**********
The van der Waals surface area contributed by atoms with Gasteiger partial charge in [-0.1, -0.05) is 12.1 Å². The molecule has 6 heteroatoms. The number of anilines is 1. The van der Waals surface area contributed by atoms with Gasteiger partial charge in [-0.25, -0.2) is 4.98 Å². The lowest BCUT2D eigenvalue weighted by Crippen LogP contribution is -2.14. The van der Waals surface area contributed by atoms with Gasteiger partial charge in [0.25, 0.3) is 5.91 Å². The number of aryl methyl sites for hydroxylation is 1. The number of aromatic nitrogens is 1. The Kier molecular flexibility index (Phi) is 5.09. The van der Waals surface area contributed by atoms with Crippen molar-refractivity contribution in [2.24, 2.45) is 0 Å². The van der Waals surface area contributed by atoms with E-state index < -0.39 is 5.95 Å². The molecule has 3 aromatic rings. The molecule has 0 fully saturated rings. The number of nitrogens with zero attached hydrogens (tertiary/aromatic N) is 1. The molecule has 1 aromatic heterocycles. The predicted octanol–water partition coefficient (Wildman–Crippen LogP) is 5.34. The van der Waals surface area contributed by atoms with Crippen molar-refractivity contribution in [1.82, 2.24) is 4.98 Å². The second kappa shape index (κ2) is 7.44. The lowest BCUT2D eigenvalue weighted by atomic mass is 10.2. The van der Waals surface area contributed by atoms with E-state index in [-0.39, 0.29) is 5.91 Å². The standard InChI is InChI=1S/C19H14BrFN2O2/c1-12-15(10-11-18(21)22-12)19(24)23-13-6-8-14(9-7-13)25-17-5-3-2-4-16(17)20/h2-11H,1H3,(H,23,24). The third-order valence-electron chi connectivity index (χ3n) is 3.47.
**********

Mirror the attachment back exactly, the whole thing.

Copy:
The van der Waals surface area contributed by atoms with Gasteiger partial charge in [-0.1, -0.05) is 12.1 Å². The molecule has 6 heteroatoms. The number of anilines is 1. The van der Waals surface area contributed by atoms with Gasteiger partial charge in [-0.25, -0.2) is 4.98 Å². The lowest BCUT2D eigenvalue weighted by Crippen LogP contribution is -2.14. The van der Waals surface area contributed by atoms with Gasteiger partial charge in [0.25, 0.3) is 5.91 Å². The number of aryl methyl sites for hydroxylation is 1. The number of aromatic nitrogens is 1. The Kier molecular flexibility index (Phi) is 5.09. The van der Waals surface area contributed by atoms with Crippen molar-refractivity contribution in [2.24, 2.45) is 0 Å². The van der Waals surface area contributed by atoms with E-state index < -0.39 is 5.95 Å². The molecule has 3 aromatic rings. The molecule has 0 fully saturated rings. The number of nitrogens with zero attached hydrogens (tertiary/aromatic N) is 1. The molecule has 1 aromatic heterocycles. The predicted octanol–water partition coefficient (Wildman–Crippen LogP) is 5.34. The van der Waals surface area contributed by atoms with Crippen molar-refractivity contribution in [1.82, 2.24) is 4.98 Å². The second kappa shape index (κ2) is 7.44. The lowest BCUT2D eigenvalue weighted by atomic mass is 10.2. The van der Waals surface area contributed by atoms with E-state index in [-0.39, 0.29) is 5.91 Å². The standard InChI is InChI=1S/C19H14BrFN2O2/c1-12-15(10-11-18(21)22-12)19(24)23-13-6-8-14(9-7-13)25-17-5-3-2-4-16(17)20/h2-11H,1H3,(H,23,24). The third-order valence-electron chi connectivity index (χ3n) is 3.47.